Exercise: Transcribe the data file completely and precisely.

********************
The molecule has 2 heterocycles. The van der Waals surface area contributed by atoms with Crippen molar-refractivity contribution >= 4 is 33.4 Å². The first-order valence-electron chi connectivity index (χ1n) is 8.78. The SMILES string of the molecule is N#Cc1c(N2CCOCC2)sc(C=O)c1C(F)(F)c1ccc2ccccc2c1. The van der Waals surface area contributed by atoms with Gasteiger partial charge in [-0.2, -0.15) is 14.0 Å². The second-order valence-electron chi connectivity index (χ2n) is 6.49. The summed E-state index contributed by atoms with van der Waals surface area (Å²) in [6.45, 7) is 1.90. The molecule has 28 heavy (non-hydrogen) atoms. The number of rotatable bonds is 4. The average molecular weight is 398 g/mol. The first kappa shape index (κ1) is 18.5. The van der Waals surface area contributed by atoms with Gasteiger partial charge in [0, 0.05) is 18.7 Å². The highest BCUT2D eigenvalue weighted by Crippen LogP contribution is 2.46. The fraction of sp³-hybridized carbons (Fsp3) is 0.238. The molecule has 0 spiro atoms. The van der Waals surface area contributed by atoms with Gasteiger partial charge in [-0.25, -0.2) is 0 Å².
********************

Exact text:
The molecule has 2 heterocycles. The van der Waals surface area contributed by atoms with Crippen molar-refractivity contribution >= 4 is 33.4 Å². The first-order valence-electron chi connectivity index (χ1n) is 8.78. The SMILES string of the molecule is N#Cc1c(N2CCOCC2)sc(C=O)c1C(F)(F)c1ccc2ccccc2c1. The van der Waals surface area contributed by atoms with Gasteiger partial charge in [-0.2, -0.15) is 14.0 Å². The second-order valence-electron chi connectivity index (χ2n) is 6.49. The summed E-state index contributed by atoms with van der Waals surface area (Å²) in [6.45, 7) is 1.90. The molecule has 28 heavy (non-hydrogen) atoms. The number of rotatable bonds is 4. The average molecular weight is 398 g/mol. The first kappa shape index (κ1) is 18.5. The van der Waals surface area contributed by atoms with Gasteiger partial charge in [0, 0.05) is 18.7 Å². The highest BCUT2D eigenvalue weighted by Crippen LogP contribution is 2.46. The fraction of sp³-hybridized carbons (Fsp3) is 0.238. The molecule has 0 spiro atoms. The van der Waals surface area contributed by atoms with Gasteiger partial charge in [-0.25, -0.2) is 0 Å².